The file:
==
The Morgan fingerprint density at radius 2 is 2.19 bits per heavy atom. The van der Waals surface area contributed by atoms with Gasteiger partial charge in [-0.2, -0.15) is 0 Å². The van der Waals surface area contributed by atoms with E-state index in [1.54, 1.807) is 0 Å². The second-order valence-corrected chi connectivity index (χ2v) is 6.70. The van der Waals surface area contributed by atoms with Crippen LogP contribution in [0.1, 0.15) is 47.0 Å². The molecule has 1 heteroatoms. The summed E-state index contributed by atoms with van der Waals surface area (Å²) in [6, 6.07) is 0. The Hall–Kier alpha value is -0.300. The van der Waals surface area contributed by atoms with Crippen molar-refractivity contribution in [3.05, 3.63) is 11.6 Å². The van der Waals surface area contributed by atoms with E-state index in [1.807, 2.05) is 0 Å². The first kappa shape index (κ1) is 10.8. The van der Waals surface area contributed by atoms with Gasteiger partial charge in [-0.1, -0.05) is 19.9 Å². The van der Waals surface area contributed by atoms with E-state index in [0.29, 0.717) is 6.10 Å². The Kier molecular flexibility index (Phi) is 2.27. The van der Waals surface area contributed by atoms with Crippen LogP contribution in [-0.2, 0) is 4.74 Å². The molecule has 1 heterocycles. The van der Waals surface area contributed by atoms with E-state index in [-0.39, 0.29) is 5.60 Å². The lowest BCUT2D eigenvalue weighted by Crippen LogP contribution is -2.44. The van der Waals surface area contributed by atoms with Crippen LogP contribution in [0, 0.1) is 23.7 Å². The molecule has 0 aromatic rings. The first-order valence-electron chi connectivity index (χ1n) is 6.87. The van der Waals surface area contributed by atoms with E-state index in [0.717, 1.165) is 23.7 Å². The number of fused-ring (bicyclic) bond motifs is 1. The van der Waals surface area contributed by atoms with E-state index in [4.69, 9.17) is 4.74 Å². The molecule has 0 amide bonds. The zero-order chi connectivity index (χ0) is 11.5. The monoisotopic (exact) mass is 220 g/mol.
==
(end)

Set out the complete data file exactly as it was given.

The Morgan fingerprint density at radius 2 is 2.19 bits per heavy atom. The van der Waals surface area contributed by atoms with Gasteiger partial charge in [-0.2, -0.15) is 0 Å². The van der Waals surface area contributed by atoms with E-state index in [1.54, 1.807) is 0 Å². The second-order valence-corrected chi connectivity index (χ2v) is 6.70. The van der Waals surface area contributed by atoms with Crippen LogP contribution in [0.1, 0.15) is 47.0 Å². The molecule has 1 heteroatoms. The summed E-state index contributed by atoms with van der Waals surface area (Å²) in [6, 6.07) is 0. The Hall–Kier alpha value is -0.300. The van der Waals surface area contributed by atoms with Crippen molar-refractivity contribution in [3.05, 3.63) is 11.6 Å². The van der Waals surface area contributed by atoms with E-state index in [1.807, 2.05) is 0 Å². The first kappa shape index (κ1) is 10.8. The van der Waals surface area contributed by atoms with Gasteiger partial charge in [-0.1, -0.05) is 19.9 Å². The van der Waals surface area contributed by atoms with E-state index in [0.29, 0.717) is 6.10 Å². The Kier molecular flexibility index (Phi) is 2.27. The van der Waals surface area contributed by atoms with Crippen LogP contribution in [-0.2, 0) is 4.74 Å². The molecule has 1 heterocycles. The van der Waals surface area contributed by atoms with E-state index in [-0.39, 0.29) is 5.60 Å². The lowest BCUT2D eigenvalue weighted by Crippen LogP contribution is -2.44. The van der Waals surface area contributed by atoms with Crippen LogP contribution in [0, 0.1) is 23.7 Å². The molecule has 0 aromatic rings. The first-order valence-electron chi connectivity index (χ1n) is 6.87. The van der Waals surface area contributed by atoms with E-state index in [0.717, 1.165) is 23.7 Å². The number of fused-ring (bicyclic) bond motifs is 1. The van der Waals surface area contributed by atoms with E-state index in [4.69, 9.17) is 4.74 Å². The molecule has 0 amide bonds. The zero-order chi connectivity index (χ0) is 11.5. The monoisotopic (exact) mass is 220 g/mol.